5

This may be a silly question but I couldn't find an answer anywhere. If I want to create a UIButton in code and need to set a runtime attribute how would I do so without the interface builder and strictly in code?

  • What kind of attribute? Call a method on the button instance... – Wain Nov 8 '13 at 17:06
10

Actually figured this out, like I said silly question.

[UIButton *loginbtn = [UIButton buttonWithType:UIButtonTypeRoundedRect];
[loginbtn setValue:@"blah" forKey:@"myAttr"];
| improve this answer | |
6

When you set a runtime attribute in Interface Builder, what you're actually doing is instructing the Nib loading machinery to call the corresponding setter method on that object during Nib loading. So, if you have a runtime attribute called for example "name" with a string value of "Bob", all that means is that at some point at runtime during Nib loading, the instance's -setName: method will be called with @"Bob" as the argument.

So, to do the same thing at runtime, you just set the property directly, perhaps in your view controller's -viewDidLoad method, or another appropriate place:

self.button.name = @"Bob";
| improve this answer | |
  • or at the view's init or awakeFromNib – Ham Dong Kyun Jul 18 '17 at 23:11
1

Wanted to provide an updated answer which leverages Swift property wrappers to cleanly attribute UI elements which should be ignored.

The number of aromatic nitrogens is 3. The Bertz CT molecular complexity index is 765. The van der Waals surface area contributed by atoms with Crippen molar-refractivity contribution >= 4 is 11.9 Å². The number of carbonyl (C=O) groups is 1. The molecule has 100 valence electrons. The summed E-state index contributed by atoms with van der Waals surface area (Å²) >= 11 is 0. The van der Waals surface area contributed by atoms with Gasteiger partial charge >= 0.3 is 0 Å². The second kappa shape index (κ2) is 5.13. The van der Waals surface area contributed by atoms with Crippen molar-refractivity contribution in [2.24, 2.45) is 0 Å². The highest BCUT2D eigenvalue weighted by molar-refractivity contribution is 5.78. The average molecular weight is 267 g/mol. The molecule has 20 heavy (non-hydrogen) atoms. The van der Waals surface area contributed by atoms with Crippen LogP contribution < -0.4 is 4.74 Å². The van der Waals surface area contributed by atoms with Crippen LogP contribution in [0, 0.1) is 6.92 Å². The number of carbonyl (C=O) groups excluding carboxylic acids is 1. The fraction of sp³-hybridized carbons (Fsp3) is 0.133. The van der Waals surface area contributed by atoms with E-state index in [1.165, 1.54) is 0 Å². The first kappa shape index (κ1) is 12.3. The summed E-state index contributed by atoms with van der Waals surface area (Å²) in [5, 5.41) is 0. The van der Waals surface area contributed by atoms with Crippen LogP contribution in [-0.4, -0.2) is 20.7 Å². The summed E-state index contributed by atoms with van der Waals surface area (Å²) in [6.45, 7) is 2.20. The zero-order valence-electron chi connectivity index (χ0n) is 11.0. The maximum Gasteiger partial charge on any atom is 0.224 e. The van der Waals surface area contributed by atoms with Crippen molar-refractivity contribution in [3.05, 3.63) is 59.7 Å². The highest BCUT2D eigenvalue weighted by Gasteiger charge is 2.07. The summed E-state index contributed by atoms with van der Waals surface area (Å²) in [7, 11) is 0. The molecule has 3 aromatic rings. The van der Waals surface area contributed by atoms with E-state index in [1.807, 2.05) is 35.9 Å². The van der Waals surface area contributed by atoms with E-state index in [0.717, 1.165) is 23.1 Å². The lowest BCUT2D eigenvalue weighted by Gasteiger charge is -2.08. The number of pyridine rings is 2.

Swift 5.1+ Property Wrapper

@propertyWrapper
public struct HeapIgnore<T> {
    public var wrappedValue: T {
        didSet {
            (wrappedValue as? NSObject)?.setValue(true, forKey: "heapIgnore")
        }
    }

    public init(wrappedValue: T) {
        self.wrappedValue = wrappedValue
    }
}

Example Usage

... // Inside ViewController
@HeapIgnore
@IBOutlet private var passwordTextField: UITextField!

I've implemented this solution and confirmed in both the Live View and Events Visualizer that Heap ignores events generated by UI elements attributed with the property wrapper.

| improve this answer | |
-1

You need to reference somehow the UIButton in the code (usually by creating an IBOutlet) and then you can access its properties as you would do when you create a button programmatically.

If you want to create the button programmatically for instance:

    UIButton *button = [[UIButton alloc] initWithFrame:frame];
    [button setTitle:@"Title" forState:UIControlStateNormal];
| improve this answer | |

Your Answer

By clicking “Post Your Answer”, you agree to our terms of service, privacy policy and cookie policy

Not the answer you're looking for? Browse other questions tagged or ask your own question.